A few weeks ago we got excited about building a niche site as a supplementary source of income. In the process of researching internet marketing we got exposed to the idea of affiliate marketing. Essentially we bring customers to a site or product and if they end up making a purchase then we get a commission. Seemed like a good idea. Molly researched a few different products and we wrote to them to get samples. One thing we don’t want to do is steer people to crappy products. We’re so glad we did that because a bunch of them were not worth mentioning and didn’t make the cut. One that did though was the Chicken DIY Guide. Yup that’s it right there to your right. The Chicken DIY guide is a very comprehensive set of plans for three different chicken coops. Each set of plans runs up to thirty pages of instructions and guides you every step of the way. They include many illustrations and step by step directions and are perfect for someone who doesn’t know where they would even start with a coop building project.
Pre-made coops on the internet start at $200 a pop. Add shipping and you’re looking at a pretty penny to get started raising chickens. There are a number of free chicken coop plans floating around internetlandia. They seem OK but none of them are even close to the amount of detail that the Chicken DIY Guide goes into. Why would they be? That’s a lot of work to give away for free.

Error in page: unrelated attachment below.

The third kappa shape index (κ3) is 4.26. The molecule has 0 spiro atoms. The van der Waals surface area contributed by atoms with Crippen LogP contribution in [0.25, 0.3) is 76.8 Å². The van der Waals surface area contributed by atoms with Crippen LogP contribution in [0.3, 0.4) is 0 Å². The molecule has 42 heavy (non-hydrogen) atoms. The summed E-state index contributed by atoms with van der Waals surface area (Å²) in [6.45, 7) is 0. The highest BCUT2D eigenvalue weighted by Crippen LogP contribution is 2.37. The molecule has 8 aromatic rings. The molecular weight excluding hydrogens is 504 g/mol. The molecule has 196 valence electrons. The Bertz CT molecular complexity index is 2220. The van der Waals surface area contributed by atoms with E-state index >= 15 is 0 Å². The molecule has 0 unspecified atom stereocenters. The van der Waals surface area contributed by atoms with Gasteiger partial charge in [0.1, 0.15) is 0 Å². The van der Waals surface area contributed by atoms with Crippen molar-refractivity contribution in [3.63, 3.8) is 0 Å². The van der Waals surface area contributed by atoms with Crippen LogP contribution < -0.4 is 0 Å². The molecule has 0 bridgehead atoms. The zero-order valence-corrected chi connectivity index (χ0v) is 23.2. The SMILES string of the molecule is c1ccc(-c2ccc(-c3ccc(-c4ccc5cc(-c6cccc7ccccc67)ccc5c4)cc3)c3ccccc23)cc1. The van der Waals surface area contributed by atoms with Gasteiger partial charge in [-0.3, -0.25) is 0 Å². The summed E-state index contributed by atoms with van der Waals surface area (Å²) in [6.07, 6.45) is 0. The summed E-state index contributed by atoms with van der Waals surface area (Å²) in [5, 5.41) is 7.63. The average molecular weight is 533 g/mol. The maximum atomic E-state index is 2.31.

One of the things I liked about the Chicken DIY guide was the extra material that they have packaged with the plans. They have a guide to getting started with chickens, a chicken raising manual and even a glossary of chicken related terms. If you have any interest in getting started raising chickens I would recommend the Chicken DIY guide. I wish that we had known about it before we built our coop. Knowing nothing at all about chickens when we started, it would have been nice to have some sort of information to refer to. We could have saved ourselves a bunch of time and aggravation.
If you do get the guide and end up building a coop please let us know how it goes. We want to see pictures!!
The first part of the guide talks about where to site your coop and how to protect your chickens. The author talks about predators and all the sneaky ways they try to get at your birds. We’ve learned the hard way that your coop and yard need to be very secure. If you don’t do it right you’ll wake up to a chicken massacre.
One thing the guide doesn’t mention though is that you need to protect your birds from themselves too. Aside from the schoolyard turf wars and the establishment of the pecking order there is another consideration. Chickens are dumb and surprisingly, accident prone. I’ve gone out to feed them and found a chicken who got her foot caught in a 1/2″ slot between two boards that make up the front of the laying boxes. She was just hanging upside down for who knows how many hours. I set her free and she shuffled away cackling and harumphing like “it’s about time!” I bet she had a monumental case of pins and needles in her foot after that.